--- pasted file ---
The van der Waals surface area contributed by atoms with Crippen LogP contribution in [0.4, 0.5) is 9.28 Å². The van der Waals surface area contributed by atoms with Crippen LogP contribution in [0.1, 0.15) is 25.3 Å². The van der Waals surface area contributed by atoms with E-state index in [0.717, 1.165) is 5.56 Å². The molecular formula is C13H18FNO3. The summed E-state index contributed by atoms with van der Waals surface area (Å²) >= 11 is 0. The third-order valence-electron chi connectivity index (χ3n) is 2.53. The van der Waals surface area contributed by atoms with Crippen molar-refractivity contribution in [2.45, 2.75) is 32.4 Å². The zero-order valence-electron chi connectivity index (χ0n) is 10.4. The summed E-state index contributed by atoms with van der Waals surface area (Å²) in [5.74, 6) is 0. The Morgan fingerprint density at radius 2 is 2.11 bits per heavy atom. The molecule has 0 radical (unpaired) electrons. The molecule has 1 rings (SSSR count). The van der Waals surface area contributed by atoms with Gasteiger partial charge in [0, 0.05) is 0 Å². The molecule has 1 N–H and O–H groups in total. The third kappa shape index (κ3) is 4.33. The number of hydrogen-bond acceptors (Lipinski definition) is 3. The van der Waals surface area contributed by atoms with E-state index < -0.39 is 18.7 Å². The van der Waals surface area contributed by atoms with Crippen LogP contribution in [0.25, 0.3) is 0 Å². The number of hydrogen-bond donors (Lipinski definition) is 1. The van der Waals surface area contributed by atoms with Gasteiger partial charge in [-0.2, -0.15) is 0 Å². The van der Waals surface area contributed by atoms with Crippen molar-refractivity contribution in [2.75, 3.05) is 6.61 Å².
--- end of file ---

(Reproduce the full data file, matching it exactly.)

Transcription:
The van der Waals surface area contributed by atoms with Crippen LogP contribution in [0.4, 0.5) is 9.28 Å². The van der Waals surface area contributed by atoms with Crippen LogP contribution in [0.1, 0.15) is 25.3 Å². The van der Waals surface area contributed by atoms with E-state index in [0.717, 1.165) is 5.56 Å². The molecular formula is C13H18FNO3. The summed E-state index contributed by atoms with van der Waals surface area (Å²) >= 11 is 0. The third-order valence-electron chi connectivity index (χ3n) is 2.53. The van der Waals surface area contributed by atoms with Crippen molar-refractivity contribution in [2.45, 2.75) is 32.4 Å². The zero-order valence-electron chi connectivity index (χ0n) is 10.4. The summed E-state index contributed by atoms with van der Waals surface area (Å²) in [5.74, 6) is 0. The Morgan fingerprint density at radius 2 is 2.11 bits per heavy atom. The molecule has 0 radical (unpaired) electrons. The molecule has 1 rings (SSSR count). The van der Waals surface area contributed by atoms with Gasteiger partial charge in [0, 0.05) is 0 Å². The molecule has 1 N–H and O–H groups in total. The third kappa shape index (κ3) is 4.33. The number of hydrogen-bond acceptors (Lipinski definition) is 3. The van der Waals surface area contributed by atoms with E-state index < -0.39 is 18.7 Å². The van der Waals surface area contributed by atoms with Crippen LogP contribution in [0.25, 0.3) is 0 Å². The number of hydrogen-bond donors (Lipinski definition) is 1. The van der Waals surface area contributed by atoms with Gasteiger partial charge in [-0.2, -0.15) is 0 Å². The van der Waals surface area contributed by atoms with Crippen molar-refractivity contribution in [2.75, 3.05) is 6.61 Å².